Linklaters' Elizabeth Ward answers our questions on disclosure requirements, leverage restrictions and ‘third country’ rules in the differing AIFM drafts being negotiated.

The directive looks like it will have some significant additional disclosure requirements. Which version is more favourable to private equity?

On disclosure, the Parliament text is not as favourable to private equity as the Council’s, ECOFIN Committee text. In the Council text there is an exemption for SME’s – small- and medium- size companies. The exemption basically excludes companies that meet at least 2 out of the following 3 requirements: – employ fewer than 250 people in the EU, have an annual turnover of less than €50 million, or a balance sheet total of not more than €43 million. The Parliament position just includes a very small exemption, for companies that employ less than 50 people. That really is extremely low, and it’s quite a big concern for venture capital-owned portfolio companies, who will still be caught, but who won’t have the same resources to do the same reporting that larger companies will be able to do. Some of the disclosures include items such as research and development efforts, which is something that you wouldn’t normally have to disclose. For some companies, disclosing information like that could be quite damaging.

The next difference between the Parliament and Council text is in relation to what constitutes a controlling influence in a company – as the additional disclosures apply where a controlling influence is acquired. In the Council text, controlling influence is defined as acquiring more than a 50 percent interest in a company, which obviously is what people normally would understand to be a controlling influence. But the Parliament text defines a controlling influence basically as anything from 10 percent. So if you acquire 10 percent of a company you will have all of these additional reporting requirements, which include reporting on your planned significant divestments of assets, the people who are responsible for business strategy and employment policy, and all the additional disclosures that you need to make in annual reports.

How easily could this information become public?

Disclosure on acquisition of a controlling influence requires disclosure to the company, the shareholders, and also employee representatives. If there aren’t any employee representatives, then the company must make the disclosures to the employees themselves. Both the Parliament and Council texts provide that the employee representatives aren’t allowed to reveal to employees or third parties anything which would breach a legitimate confidentiality undertaking. Also, member states can provide that an employer is not required to disclose information to an employee representative if it would seriously harm the company.  There are certain confidentiality restrictions built in, but they’re by no means failsafe.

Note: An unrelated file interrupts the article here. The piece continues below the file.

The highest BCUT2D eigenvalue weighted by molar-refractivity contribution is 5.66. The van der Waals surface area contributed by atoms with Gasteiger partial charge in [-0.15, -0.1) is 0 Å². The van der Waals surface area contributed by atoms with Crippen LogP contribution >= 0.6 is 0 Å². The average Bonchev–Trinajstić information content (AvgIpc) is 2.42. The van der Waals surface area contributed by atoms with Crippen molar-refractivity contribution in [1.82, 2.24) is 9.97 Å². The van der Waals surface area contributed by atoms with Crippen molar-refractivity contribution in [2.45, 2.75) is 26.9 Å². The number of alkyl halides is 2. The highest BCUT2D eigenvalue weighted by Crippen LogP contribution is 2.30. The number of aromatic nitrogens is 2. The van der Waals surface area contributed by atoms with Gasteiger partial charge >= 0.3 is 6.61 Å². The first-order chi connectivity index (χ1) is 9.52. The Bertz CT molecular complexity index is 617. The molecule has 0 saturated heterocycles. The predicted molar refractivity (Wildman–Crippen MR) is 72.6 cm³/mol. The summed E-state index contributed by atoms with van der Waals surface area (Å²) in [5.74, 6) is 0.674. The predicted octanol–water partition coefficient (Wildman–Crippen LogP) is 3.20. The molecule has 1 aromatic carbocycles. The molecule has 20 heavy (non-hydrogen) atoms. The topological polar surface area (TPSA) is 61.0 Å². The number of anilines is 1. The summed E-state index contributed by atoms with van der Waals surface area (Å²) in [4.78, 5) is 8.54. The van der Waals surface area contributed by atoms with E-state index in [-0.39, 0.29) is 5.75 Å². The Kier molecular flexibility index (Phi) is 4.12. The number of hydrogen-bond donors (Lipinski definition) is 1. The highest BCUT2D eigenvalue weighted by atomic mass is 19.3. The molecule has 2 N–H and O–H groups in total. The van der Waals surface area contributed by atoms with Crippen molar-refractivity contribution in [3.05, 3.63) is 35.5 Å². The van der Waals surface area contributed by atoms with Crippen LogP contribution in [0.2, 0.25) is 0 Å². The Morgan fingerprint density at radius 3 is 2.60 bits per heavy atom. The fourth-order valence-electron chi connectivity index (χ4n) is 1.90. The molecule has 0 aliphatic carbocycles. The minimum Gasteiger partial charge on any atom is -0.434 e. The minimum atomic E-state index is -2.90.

There are other disclosures as well that the fund manager needs to make about the fund to its investors. There are also disclosures that they need to make to the member state regulators – although, private equity is excluded from this requirement the Parliament text. In the Council text, disclosure to investors is on the most part what you would normally disclose to LPs. But in the Parliament text there is quite a bit more disclosure required and with some of the disclosure, you can’t really see how they would help private equity investors. For example you need to disclose information about the correlation of the applied investment approach of the fund compared with traditional investment strategies.

There are also disclosure requirements in relation to remuneration – in the Parliament text this extends to disclosure of carried interest. Both the Council and Parliament texts also include certain remuneration policies and practices which need to be followed by the fund manager.